Uganda's Electricity Sector Reforms and Institutional Restructuring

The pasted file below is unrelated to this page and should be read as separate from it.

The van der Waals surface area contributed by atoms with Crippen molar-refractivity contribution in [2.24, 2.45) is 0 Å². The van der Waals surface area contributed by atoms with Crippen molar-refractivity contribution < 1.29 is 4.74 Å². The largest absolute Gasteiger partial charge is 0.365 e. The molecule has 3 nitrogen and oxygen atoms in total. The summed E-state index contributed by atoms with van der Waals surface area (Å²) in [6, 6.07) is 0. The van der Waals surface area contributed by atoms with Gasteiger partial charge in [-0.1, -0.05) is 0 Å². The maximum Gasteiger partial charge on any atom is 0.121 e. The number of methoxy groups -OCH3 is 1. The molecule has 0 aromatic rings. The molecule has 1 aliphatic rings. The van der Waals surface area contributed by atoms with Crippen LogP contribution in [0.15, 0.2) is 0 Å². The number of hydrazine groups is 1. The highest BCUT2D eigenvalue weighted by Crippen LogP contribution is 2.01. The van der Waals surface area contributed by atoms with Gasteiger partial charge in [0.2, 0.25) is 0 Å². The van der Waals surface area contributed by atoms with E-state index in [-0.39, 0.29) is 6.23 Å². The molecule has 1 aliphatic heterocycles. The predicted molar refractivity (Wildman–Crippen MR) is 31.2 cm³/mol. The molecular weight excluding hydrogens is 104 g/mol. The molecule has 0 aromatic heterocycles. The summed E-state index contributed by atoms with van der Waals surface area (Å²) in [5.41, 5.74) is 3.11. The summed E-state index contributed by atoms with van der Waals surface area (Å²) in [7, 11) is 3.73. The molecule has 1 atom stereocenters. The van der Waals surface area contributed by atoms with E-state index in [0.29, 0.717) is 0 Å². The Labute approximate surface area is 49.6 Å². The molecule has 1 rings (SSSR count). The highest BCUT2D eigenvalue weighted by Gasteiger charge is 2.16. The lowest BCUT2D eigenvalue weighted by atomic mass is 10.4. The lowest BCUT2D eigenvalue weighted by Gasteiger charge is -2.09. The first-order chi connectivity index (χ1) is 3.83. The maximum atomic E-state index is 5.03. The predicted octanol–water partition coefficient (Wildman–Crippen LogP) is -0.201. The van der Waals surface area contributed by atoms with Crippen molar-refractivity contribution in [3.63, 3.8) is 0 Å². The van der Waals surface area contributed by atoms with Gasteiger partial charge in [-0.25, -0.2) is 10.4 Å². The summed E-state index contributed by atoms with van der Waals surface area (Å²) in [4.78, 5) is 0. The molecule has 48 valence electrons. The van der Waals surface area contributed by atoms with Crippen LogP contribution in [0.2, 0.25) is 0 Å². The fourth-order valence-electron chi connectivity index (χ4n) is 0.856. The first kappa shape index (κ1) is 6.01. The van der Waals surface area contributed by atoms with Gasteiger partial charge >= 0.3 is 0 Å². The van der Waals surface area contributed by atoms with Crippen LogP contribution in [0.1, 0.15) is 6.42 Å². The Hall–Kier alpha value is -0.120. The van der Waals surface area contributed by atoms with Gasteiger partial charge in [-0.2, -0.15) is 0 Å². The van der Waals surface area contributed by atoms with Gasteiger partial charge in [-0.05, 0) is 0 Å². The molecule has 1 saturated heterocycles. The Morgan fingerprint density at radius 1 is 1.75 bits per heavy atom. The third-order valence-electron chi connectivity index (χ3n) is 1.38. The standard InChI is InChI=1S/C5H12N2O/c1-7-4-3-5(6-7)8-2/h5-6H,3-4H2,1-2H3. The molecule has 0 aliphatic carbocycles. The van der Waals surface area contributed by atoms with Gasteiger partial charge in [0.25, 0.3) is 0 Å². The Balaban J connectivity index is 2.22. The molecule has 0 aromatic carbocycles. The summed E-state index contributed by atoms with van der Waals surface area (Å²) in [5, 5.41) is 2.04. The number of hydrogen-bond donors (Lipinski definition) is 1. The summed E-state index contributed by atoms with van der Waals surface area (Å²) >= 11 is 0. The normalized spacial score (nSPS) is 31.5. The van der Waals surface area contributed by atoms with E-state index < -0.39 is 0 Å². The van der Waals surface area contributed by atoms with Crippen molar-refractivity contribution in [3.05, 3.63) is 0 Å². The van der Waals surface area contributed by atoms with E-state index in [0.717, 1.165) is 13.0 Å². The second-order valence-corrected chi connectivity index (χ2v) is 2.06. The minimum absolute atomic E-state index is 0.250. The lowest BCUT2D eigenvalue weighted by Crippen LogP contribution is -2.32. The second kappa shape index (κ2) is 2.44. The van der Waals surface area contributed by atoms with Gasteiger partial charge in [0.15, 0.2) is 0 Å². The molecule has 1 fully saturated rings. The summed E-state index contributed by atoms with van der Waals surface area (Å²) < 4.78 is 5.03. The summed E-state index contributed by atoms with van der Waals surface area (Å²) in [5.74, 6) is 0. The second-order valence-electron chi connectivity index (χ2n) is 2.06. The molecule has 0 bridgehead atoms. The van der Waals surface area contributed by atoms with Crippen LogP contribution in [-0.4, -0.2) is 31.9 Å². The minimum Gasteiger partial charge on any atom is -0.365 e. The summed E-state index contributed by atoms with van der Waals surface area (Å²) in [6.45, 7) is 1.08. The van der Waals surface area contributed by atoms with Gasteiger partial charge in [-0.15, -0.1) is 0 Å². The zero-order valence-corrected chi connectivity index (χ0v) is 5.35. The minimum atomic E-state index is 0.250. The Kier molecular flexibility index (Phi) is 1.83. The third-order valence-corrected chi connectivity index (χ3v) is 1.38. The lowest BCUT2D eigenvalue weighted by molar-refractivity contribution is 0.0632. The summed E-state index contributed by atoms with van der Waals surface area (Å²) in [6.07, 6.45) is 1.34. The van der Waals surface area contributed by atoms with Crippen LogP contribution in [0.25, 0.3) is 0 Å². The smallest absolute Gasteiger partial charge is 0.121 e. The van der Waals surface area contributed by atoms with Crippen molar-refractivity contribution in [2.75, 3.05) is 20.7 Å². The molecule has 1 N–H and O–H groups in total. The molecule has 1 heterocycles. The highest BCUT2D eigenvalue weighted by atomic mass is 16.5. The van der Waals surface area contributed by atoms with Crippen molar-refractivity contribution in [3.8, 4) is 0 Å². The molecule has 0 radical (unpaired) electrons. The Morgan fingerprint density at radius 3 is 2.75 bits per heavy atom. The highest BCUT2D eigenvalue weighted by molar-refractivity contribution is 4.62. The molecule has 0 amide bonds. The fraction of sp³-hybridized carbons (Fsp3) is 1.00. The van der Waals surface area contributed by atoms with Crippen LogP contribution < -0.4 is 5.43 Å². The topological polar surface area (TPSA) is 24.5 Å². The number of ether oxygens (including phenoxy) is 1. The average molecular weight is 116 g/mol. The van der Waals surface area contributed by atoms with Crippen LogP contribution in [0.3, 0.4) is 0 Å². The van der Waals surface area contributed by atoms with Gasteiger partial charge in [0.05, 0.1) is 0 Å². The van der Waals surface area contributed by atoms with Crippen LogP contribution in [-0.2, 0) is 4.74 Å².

"Using time series and the Uganda National Household Survey data, this paper seeks to examine the impact of the electricity reforms on the performance of the sector. Specifically, we investigate the effectiveness of the reforms in terms of sector performance taking into consideration various performance indicators such as electricity access, generation per capita, distribution efficiency, price trends, subsidies and customer growth. These indicators were selected on the basis of the rationale of the reforms. Results show that connectivity is increasing, but cannot be statistically linked to the reforms. In addition, we show that the reforms have tended to favour the urban dwellers with connectivity levels rising from 36 percent in 1992 to 46 percent in 2009 while the rural dwellers have benefitted less due to the slow rural electrification rate. Electricity generation per capita remains low and there is a widening demand - generation gap, increased reliance on thermal generation, and rising cost per unit of electricity. Overall, the results do not generate significant evidence linking improved sector performance to the reforms. However, we recommend that these results be interpreted with caution due to the short time periods involved."